This page has been fact checked by an experienced mesothelioma Patient Advocate. Sources of information are listed at the bottom of the article.
We make every attempt to keep our information accurate and up-to-date.
Please Contact Us with any questions or comments.
Patients with mesothelioma have little hope of a cure or remission. Mesothelioma is a highly aggressive cancer and is often not diagnosed until it has progressed to later stages. This often makes treatment difficult. Because mesothelioma often comes with a poor prognosis, most patients will face some very difficult end of life decisions.
It is important to include your loved ones in making these tough decisions. Continuing with medical care, choosing hospice care, and financial and legal decisions will impact not only you, but also the loved ones you leave behind. In addition to family, professionals like doctors, lawyers, and financial experts can assist you in making these tough decisions.
End-of-Life Medical Decisions
As you mesothelioma progresses, the most important choices you will make involve your medical care. Often, patients choose to forgo painful treatments and live out their remaining days at home. Others choose to fight the cancer as aggressively as possible, staying in hospitals up until the very end.
These are personal choices, and only the patient can make the final decision. However, relying on loved ones to help you weigh options can be helpful. Because these people love you and have your best interests in mind, their advice can help clarify your decisions.
In addition to choosing whether to continue with treatment, there are other important decisions to make about medical care. For example, if you pass on aggressive treatments in favor of living your last days in relative comfort, you will need to choose what kind of care you will receive. You may decide to hire home care workers to help you be comfortable at home. Instead, you may choose a dedicated hospice facility to receive round-the-clock care.
You will also want to decide the extent of life support you will want in your final days. You can make specific choices about ventilators, feeding tubes, and respirators. Deciding when to take away these life support mechanisms is very difficult for loved ones, so making these decision now will help your family later. Put the decision in writing so your family is not forced to make the choice for you when the time comes to do so.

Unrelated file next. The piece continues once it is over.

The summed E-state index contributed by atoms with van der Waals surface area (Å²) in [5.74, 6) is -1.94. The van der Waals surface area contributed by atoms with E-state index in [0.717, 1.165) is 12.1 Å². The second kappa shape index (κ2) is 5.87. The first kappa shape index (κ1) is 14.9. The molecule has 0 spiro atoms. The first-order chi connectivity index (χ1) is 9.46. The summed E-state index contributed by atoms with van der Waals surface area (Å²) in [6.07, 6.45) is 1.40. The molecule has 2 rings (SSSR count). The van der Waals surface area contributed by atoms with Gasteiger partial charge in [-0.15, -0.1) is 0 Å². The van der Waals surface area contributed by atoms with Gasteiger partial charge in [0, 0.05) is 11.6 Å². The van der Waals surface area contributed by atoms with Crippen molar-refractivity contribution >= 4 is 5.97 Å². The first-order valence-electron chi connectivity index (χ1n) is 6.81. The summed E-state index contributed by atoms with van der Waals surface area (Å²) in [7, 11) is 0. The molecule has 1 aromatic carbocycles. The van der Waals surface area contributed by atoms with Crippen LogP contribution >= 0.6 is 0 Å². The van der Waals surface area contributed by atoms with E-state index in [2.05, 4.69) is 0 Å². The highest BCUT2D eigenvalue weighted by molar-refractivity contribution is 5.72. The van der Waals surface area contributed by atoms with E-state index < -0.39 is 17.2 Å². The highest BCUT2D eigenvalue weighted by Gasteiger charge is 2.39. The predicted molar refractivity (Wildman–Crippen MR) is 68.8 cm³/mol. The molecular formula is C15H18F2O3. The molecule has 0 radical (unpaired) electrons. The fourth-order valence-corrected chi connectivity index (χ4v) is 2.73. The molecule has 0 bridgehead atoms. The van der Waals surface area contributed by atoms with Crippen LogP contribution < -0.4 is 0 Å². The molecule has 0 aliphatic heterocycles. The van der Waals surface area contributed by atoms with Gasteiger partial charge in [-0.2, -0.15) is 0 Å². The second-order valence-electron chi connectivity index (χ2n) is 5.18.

Legal End-of-Life Decisions
While you can tell trusted family members about your life support decisions, but your choice is more likely to be carried out if you make it legal. An advance directive is a legal document a lawyer can help you draft. This document will outline your choices for care options and life support when you no longer can.
A living will is another important legal document for end-of-life decisions. This document may include advance directives, but also includes information about the care you want for yourself. It should also indicate who can communicate your wishes. A living will does not designate someone to make medical decisions for you. That can only be done by someone you have given durable power of attorney for health care. You should complete this legal step to ensure someone you trust can make decisions for you.
Legal documents regarding end-of-life care should be crafted by a lawyer and distributed to doctors, family members, and others involved in your care. Being thorough provides the best assurance your wishes will be followed. You may want to discuss the contents of your living will and advance directives with loved ones so they know what to expect.
Financial End-of-Life Decisions for Mesothelioma Patients
A will is an important legal document for making end-of-life decisions about your finances. The more detail you provide concerning your money and assets, the easier it will be for your family. A will outlines what to do with your money, your home, any accounts you have, and also makes financial and care arrangements for children or pets.
You can also designate a loved one to have power of attorney for financial issues. This could be the same person you chose to make health care choices, but it doesn’t have to be. This person will make choices about your estate after you have passed, although decisions should be limited if your will outlines your wishes in detail.
Making End-of-Life Decisions Now Keeps the Peace
For many people this is a tough time to be making such important decisions. To face the end of your life is difficult enough, but to face these practical decisions can present even more of a challenge. However, facing these important and emotional decision will make your loss a little easier for your family. When patients have not created legal documents, families must make these choices. Your family will be suffering through your illness, too. Knowing exactly what you would want when you are no longer able to communicate can ease their suffering. These legal documents will also make it easier to take care of your estate after your passing. In some states intestate cases can be drawn out for months or years, which can be very difficult for grieving family members.
Many families suffer serious, sometimes irreparable conflicts over medical, legal and financial decisions for a dying loved one. Rely on those loved ones now and include them in your end-of-life decisions. Then when you are gone, they can grieve and remember you with love.
Page Edited by Patient Advocate Dave Foster
Dave has been a mesothelioma Patient Advocate for over 10 years. He consistently attends all major national and international mesothelioma meetings. In doing so, he is able to stay on top of the latest treatments, clinical trials, and research results. He also personally meets with mesothelioma patients and their families and connects them with the best medical specialists and legal representatives available.